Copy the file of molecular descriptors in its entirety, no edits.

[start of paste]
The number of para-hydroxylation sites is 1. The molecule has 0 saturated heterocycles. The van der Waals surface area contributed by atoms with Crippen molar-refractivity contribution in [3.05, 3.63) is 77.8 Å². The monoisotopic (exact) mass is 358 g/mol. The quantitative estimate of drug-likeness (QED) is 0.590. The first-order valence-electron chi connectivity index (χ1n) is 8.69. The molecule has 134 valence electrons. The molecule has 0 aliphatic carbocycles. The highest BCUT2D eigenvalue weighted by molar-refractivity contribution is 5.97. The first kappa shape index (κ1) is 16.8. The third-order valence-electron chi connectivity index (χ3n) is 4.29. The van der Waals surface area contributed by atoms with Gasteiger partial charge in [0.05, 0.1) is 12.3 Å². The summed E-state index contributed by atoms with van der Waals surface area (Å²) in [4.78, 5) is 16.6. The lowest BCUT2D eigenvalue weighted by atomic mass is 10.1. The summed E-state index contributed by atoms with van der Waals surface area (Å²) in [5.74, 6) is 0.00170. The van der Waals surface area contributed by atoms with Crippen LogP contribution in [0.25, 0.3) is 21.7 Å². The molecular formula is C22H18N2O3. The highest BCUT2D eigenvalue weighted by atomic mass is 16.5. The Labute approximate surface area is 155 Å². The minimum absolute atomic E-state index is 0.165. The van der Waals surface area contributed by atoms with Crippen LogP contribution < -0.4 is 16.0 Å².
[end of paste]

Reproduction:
The number of para-hydroxylation sites is 1. The molecule has 0 saturated heterocycles. The van der Waals surface area contributed by atoms with Crippen molar-refractivity contribution in [3.05, 3.63) is 77.8 Å². The monoisotopic (exact) mass is 358 g/mol. The quantitative estimate of drug-likeness (QED) is 0.590. The first-order valence-electron chi connectivity index (χ1n) is 8.69. The molecule has 134 valence electrons. The molecule has 0 aliphatic carbocycles. The highest BCUT2D eigenvalue weighted by molar-refractivity contribution is 5.97. The first kappa shape index (κ1) is 16.8. The third-order valence-electron chi connectivity index (χ3n) is 4.29. The van der Waals surface area contributed by atoms with Gasteiger partial charge in [0.05, 0.1) is 12.3 Å². The summed E-state index contributed by atoms with van der Waals surface area (Å²) in [4.78, 5) is 16.6. The lowest BCUT2D eigenvalue weighted by atomic mass is 10.1. The summed E-state index contributed by atoms with van der Waals surface area (Å²) in [5.74, 6) is 0.00170. The van der Waals surface area contributed by atoms with Crippen LogP contribution in [0.25, 0.3) is 21.7 Å². The molecular formula is C22H18N2O3. The highest BCUT2D eigenvalue weighted by atomic mass is 16.5. The Labute approximate surface area is 155 Å². The minimum absolute atomic E-state index is 0.165. The van der Waals surface area contributed by atoms with Crippen LogP contribution < -0.4 is 16.0 Å².